Another factor that plays a role in our aversion to using diapers to manage bedwetting with older children, teenagers, and adults is status quo bias. The author Shane Parrish in his book Clear Thinking: Turning Ordinary Moments into Extraordinary Results refers to this bias as the “inertia default”. Here’s what he has to say regarding this: “The inertia default pushes us to maintain the status quo. Starting something is hard but so is stopping something. We resist change even when change is for the best.” He uses the following example of inertia in action: “Inertia is evident in many of our daily habits, such as when we stick to the same grocery store brand, even if a new superior one appears on the market.” He has the following insightful thing to say which I feel is relevant to this topic: “One reason we resist change is that keeping things the way they are requires almost no effort. This helps explain why we get complacent. It takes a lot of effort to build momentum but far less to maintain it. Once something becomes “good enough”, we can stop the effort and get decent results. The inertia default leverages our desire to stay in our comfort zone, relying on old techniques or standards when they’re no longer optimal.”

Another theory I have for why diapers are called babyish has to do with the parents’ attitudes. The parents themselves may feel embarrassed about their older child or teenager still needing diapers at night. It’s such a competitive world out there and parents feel pressured to do anything they can to help their child get a leg up on the competition. Having a child or adolescent in diapers may make them feel the child or teen is not “up to snuff.” These parents may then feel ashamed: “What would my neighbors think if they found out my teenage son and daughter still need to sleep in a diaper every night? They’re such babies! I hope I don’t forget to take the plastic pants down from the clothesline before they come over! So much for going to Harvard!”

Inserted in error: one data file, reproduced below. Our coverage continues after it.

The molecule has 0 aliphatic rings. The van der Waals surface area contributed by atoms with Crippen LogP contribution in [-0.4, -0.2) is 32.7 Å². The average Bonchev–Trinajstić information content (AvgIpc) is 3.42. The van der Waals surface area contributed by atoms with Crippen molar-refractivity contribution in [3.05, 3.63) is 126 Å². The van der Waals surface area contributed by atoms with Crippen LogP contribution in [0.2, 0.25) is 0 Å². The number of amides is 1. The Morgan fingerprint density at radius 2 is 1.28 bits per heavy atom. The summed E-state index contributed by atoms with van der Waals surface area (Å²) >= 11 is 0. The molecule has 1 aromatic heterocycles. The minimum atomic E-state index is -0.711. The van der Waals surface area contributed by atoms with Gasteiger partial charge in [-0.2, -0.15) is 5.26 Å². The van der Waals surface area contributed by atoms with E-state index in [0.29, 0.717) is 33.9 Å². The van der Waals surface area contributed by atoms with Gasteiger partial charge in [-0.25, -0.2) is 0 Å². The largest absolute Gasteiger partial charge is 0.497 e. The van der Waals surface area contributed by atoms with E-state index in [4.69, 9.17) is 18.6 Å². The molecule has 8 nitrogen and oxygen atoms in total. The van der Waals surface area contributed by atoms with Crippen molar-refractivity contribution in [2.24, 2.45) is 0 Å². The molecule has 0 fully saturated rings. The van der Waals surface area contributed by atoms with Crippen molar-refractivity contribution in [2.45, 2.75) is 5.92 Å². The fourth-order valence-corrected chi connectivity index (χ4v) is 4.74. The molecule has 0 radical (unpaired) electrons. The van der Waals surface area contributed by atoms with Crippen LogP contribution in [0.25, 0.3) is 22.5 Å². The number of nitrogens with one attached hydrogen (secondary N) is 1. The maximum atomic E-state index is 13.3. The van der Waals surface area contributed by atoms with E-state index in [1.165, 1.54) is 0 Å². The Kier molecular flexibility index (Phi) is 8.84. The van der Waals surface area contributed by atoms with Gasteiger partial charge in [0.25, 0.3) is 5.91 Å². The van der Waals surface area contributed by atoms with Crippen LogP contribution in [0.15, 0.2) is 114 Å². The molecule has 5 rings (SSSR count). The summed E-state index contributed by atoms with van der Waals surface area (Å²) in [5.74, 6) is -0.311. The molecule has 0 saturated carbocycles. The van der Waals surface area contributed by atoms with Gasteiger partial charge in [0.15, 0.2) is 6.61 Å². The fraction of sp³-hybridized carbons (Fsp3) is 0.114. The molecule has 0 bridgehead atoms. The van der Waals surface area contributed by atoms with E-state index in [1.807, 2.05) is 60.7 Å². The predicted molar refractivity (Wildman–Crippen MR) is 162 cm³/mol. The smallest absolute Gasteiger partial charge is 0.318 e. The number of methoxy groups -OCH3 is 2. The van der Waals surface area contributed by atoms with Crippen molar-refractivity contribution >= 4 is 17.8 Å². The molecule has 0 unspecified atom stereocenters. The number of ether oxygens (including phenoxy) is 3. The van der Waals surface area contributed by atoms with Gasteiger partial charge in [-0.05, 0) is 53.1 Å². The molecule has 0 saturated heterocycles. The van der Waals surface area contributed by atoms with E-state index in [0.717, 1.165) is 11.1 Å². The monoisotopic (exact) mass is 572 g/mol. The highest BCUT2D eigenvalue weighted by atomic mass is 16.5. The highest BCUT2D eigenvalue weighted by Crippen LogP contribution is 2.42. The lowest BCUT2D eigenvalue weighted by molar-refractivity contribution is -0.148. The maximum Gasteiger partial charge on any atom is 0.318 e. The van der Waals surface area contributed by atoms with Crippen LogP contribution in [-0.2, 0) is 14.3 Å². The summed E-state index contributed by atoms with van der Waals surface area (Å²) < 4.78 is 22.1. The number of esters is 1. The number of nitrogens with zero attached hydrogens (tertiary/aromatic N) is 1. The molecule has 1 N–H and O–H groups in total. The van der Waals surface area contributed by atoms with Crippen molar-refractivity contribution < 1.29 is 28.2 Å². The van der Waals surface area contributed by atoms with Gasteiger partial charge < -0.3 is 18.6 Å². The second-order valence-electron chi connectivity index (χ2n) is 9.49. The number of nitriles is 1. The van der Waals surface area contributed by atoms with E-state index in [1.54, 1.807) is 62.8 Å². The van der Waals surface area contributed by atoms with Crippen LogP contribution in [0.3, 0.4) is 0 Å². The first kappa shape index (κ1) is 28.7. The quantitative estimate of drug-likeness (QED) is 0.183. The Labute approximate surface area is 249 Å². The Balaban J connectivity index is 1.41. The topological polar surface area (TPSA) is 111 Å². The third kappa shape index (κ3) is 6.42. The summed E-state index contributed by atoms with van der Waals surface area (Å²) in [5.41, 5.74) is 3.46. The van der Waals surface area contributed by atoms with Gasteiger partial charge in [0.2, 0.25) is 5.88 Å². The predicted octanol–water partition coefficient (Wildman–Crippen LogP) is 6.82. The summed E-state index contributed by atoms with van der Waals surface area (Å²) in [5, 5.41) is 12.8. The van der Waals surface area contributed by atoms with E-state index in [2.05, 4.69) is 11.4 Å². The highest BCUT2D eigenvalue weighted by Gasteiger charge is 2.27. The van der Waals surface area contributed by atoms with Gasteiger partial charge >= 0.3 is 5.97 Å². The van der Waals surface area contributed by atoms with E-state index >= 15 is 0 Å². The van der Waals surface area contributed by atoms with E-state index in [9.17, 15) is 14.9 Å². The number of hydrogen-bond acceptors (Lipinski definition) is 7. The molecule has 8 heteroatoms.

Last, but not least, there’s the commercial for Huggies pull-up training pants whose motto is – “I’m a big kid now.” The implicit (or not so implicit) assumption being that only babies wear diapers. What has always puzzled me is this – the public doesn’t bat an eye as far as the following groups use of diapers – the elderly; special needs youngsters such as those suffering from autism, cerebral palsy, and other conditions; individuals suffering from neurodegenerative disorders such as dementia, Alzheimer’s, MS, Parkinson’s and similar disabilities, but look down on those individuals that choose to wear diapers to manage their bedwetting. Perhaps it’s because the aforementioned disabilities have symptoms accompanying them which frequently render these individuals helpless just like an infant. This in turn makes it more socially acceptable for them to wear a diaper, as opposed to a “normal” youngster or adult suffering from bedwetting. I think it’s high time we disabuse ourselves from this outmoded and archaic way of thinking.

It’s unfortunate that the majority of individuals suffering from bedwetting find it demoralizing and demeaning wearing a diaper when ultimately wearing one will make their lives significantly better – they’ll be much more comfortable waking up in a dry bed, it’ll make cleanup easier, wearing the diaper ensures you’ll sustain a proper level of hygiene, and if you’re an adult that wets the bed and you’re in a relationship, your partner/significant other will also be happy you’re sleeping in a diaper because they’ll wake up dry as well. Here’s what one adult has to say on the matter: “At night I wear a fitted brief, which is an adult diaper. Initially it was very upsetting, but it gets better with time. Wearing a diaper keeps me dry, my bed dry, my girlfriend dry, and I get a good night’s sleep. It took me a while to get over the hump of accepting that this was what I had to wear to bed, but eventually I got over it. Now it is just a thing I do at night, no different than brushing my teeth and flossing. The best thing to do is accept that you have the condition and take steps to manage it. Look into products like mattress protectors, bed pads, or even diapers. I’m 29 and know how frustrating it is. But I’ve accepted that diapers are my best option for me. Trust me, taking off a wet diaper in the morning is WAY better than having to launder sheets and clothes.” Finally, here’s a few more comments from adults who manage their bedwetting by wearing diapers to bed. Hopefully these remarks will make children and teens feel less ashamed about this issue:

• “I’m in my 60’s now but pretty much have the same attitude about diapers. [I’m] a lifelong bedwetter that has worn cloth diapers and plastic pants pretty much forever.”